Funded by Horizon 2020 MSCA-IF-2019
July 2020 - June 2022
When and where are biotic interactions important determinants of species persistence?
SEASON aimed to link demographic processes and biotic interactions under changes in the seasonality of environmental factors across time and space. Integrating theoretical and empirical analyses, the two main objectives of this project were to (i) develop an analytical framework which assesses how demography-biotic-interaction feedbacks mediate multi-species population responses to seasonality change; and (ii) apply the framework on empirical systems to synthesize novel information on the importance of the feedbacks.
Create simulated datasets of species abundances for different interaction types (predator-prey, competition, mutualism). Then do lots of perturbations and sensitivity analyses to create hypotheses on the importance of feedbacks between demography and biotic interactions in keeping a system stable.
Here are some results from the simulations (presented at BES 2020)
Multispecies demographic models are now a new module (vignette 6) in the cxr R package for modelling species co-existence (two related papers coming soon)
Test the hypotheses generated during theoretical simulations on lots of fantastic empirical demographic data on interacting species.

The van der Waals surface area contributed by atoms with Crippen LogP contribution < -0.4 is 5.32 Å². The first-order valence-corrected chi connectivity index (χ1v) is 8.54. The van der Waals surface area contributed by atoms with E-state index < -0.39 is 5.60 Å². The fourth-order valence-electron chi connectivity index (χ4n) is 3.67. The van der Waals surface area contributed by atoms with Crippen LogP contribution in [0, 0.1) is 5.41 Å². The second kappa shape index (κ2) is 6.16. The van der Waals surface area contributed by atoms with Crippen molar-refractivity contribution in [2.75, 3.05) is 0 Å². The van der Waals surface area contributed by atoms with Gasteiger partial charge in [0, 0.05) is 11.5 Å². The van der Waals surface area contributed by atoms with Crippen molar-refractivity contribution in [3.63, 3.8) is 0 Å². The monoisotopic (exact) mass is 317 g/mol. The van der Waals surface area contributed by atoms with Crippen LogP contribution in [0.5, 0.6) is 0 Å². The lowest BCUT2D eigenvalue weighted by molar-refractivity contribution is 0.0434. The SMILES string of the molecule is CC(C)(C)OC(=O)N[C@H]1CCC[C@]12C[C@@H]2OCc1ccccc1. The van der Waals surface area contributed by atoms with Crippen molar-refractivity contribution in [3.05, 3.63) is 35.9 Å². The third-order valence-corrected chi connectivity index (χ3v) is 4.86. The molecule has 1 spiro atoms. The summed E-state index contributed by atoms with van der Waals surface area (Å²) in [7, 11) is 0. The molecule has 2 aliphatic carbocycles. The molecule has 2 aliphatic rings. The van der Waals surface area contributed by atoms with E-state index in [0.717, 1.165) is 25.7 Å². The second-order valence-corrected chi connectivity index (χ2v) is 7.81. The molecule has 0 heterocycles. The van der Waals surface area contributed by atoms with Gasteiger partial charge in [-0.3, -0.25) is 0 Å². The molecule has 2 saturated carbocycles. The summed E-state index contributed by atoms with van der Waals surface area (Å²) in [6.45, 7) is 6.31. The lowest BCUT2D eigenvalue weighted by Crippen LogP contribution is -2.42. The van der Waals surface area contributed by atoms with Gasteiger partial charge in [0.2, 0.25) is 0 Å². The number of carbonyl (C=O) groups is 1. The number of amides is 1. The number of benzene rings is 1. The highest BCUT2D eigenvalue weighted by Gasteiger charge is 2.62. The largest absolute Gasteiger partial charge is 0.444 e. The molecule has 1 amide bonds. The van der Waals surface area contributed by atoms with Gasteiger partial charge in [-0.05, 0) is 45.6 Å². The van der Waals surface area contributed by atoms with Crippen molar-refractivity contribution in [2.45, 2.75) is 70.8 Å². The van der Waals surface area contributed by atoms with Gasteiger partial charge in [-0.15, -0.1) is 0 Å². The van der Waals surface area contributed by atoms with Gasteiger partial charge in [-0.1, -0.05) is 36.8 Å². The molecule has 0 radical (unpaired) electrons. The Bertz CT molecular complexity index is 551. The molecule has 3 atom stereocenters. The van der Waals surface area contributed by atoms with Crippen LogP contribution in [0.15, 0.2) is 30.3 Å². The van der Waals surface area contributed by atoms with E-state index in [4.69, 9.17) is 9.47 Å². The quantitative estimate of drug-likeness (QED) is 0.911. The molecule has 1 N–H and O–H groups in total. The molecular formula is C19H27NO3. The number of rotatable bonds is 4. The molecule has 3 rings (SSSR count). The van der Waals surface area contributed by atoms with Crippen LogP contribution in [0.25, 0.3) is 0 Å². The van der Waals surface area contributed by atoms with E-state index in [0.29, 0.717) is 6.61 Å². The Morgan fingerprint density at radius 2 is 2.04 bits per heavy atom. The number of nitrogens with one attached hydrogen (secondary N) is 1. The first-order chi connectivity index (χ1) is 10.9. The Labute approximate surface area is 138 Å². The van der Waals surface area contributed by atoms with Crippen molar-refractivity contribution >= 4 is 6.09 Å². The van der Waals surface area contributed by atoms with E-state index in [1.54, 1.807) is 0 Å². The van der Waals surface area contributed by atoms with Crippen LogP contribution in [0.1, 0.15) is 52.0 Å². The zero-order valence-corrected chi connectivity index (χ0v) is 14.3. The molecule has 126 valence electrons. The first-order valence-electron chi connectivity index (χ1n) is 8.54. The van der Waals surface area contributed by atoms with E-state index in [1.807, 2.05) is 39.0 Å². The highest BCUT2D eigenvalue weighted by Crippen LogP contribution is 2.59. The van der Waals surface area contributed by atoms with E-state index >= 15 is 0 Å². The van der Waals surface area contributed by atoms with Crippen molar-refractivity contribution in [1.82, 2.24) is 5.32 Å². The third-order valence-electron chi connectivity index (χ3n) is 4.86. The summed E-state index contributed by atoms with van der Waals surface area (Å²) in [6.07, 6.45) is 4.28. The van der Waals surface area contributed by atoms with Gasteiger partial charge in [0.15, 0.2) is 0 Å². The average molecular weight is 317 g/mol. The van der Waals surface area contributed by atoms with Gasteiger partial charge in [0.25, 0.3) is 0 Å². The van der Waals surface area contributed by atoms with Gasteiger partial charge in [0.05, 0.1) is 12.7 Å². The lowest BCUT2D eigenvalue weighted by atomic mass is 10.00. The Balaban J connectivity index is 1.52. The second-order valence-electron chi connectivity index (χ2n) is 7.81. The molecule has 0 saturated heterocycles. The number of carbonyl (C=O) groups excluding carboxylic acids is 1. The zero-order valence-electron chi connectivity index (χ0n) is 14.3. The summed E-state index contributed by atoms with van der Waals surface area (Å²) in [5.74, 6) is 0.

Our first paper on the importance of explicitly modelling species interactions is out. Here is a free view-only version. I also wrote a Twitter thread summarizing the paper. And here is a fantastic podcast highlighting the results.
There is also an MS thesis available on using dynamic N-mixture models to infer demographic rates for highly mobile species with complex life cycles - which we are currently turning into a manuscript.
Another MS thesis is currently modelling interactions between Iberian lynx and its main prey under seasonal climate change.
Prof. Revilla hosts my project at EBD CSIC. We are in contact with numerous researchers to integrate seasonal demographic data for Iberian lynxes, red foxes, red kites, rabbits, and other species.
I will be visiting Prof. Ozgul's group at UZH to perform capture-recapture analyses needed for some of the empirical data
The two manage the Wild Nature Institute , and I am excited to model some of their amazing ungulate data.
Dr. Schradin manages the Striped Mouse Project in the Succulent Karoo. Over > 15 years, the project has collected demographic data on on these social rodents; combined with data on other species in the Succulent Karoo, we will be able to develop interesting multi-species demographic models.
I am collaborating with the Kalahari Meerkat Project to assess host-pathogen interactions and the demographic consequences for meerkat persistence.
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